When Keith Crawford of Multnomah is chatting with neighbors and the talk turns to death, it's not because someone died.
It's because his new business venture intends to disrupt the funeral services industry.
After nearly 20 years as a designer with Nike, he and fellow Nike veteran David Odusanya started Solace in April 2018 as an alternative to what has been the American way of dying for decades.
"We're seeing a shift away from the $10,000 to $15,000 all-in package that includes grave, casket, embalming and a funeral service. People are shifting to direct cremation, which is what we do. Cremation without any additional services," he said.
Solace essentially eliminates the middleman at the funeral home with direct-to-consumer cremation services that include transport, paperwork and the return of remains within seven days, all for a flat fee. Ashes to ashes within a week. Dust to dust digitally.
Two features make Solace stand out: Its single price of $895. And the fact that all the arrangements can be made on your computer.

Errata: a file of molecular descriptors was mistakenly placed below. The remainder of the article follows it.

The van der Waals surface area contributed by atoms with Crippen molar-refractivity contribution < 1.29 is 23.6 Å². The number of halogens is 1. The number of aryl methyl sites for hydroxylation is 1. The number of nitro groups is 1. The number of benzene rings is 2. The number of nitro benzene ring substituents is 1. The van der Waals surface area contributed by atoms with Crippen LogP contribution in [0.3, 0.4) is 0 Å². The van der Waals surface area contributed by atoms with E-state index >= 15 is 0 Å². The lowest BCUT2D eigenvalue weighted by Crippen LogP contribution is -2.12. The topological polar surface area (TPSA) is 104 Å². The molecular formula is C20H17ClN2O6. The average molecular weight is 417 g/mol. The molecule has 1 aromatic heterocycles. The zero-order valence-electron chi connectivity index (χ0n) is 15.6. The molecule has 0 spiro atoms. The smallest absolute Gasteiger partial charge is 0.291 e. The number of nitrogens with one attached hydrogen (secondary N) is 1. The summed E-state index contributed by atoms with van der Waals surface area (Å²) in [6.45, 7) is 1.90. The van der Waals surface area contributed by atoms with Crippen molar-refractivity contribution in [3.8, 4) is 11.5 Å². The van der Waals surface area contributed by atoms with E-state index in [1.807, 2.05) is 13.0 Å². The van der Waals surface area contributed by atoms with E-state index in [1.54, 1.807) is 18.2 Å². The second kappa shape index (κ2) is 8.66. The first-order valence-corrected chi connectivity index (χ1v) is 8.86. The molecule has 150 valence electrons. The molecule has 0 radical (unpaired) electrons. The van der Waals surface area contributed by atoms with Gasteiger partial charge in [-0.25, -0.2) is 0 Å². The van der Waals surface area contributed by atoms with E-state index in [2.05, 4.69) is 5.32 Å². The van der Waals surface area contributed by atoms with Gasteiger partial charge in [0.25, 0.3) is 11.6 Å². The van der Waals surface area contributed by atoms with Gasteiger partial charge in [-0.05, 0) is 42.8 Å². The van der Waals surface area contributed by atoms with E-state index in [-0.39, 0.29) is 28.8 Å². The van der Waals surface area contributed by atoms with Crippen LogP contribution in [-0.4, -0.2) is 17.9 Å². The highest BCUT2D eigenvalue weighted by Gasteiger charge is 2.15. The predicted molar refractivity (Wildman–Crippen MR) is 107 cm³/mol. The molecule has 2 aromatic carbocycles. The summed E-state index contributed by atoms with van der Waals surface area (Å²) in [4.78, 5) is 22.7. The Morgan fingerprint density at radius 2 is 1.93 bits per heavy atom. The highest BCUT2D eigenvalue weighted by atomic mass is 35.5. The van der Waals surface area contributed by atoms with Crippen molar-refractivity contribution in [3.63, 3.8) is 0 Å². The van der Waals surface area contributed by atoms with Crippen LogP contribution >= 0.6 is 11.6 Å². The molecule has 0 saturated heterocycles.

"We're not going for the Amazon effect," Crawford said. "This is not a cold, digital, one-click kind of deal. This is a human-centric business powered by technology. It's a tough time for people and we're just trying to help them by offering them in this part of their life things they're used to having in other parts of their lives."
Things are going well enough in its first year for the 10-employee business that Solace has opened a second office in Seattle. This part of the country is considered especially receptive to what Solace offers. In 1995, about 10% of people chose cremation over the traditional burial. That number is now 54% nationally and considerably higher on the West Coast.
There's not much competition in this sector of the funeral services industry so the major challenge, said Crawford, is marketing.
"No one wants to think about this (burial), let alone have an ad pop up or have someone mention 'Hey you thought about cremation or end-of-life services?'" Crawford said. "We're trying to come up with a way to reach people in a respectful way and not too frequently but also try to communicate what we're trying to do and how we're different."
"The good news is the world is out there looking for us. We just have to make sure they know we exist. We think about the metrics that matter. There are more people than ever on the planet. The death rate is going up and more people than ever are looking for services on their computer," he said.
And those conversations with his neighbors in Multnomah? "People tell me, 'I hope I don't need your services any time soon but I love what you're doing on behalf of families.'"
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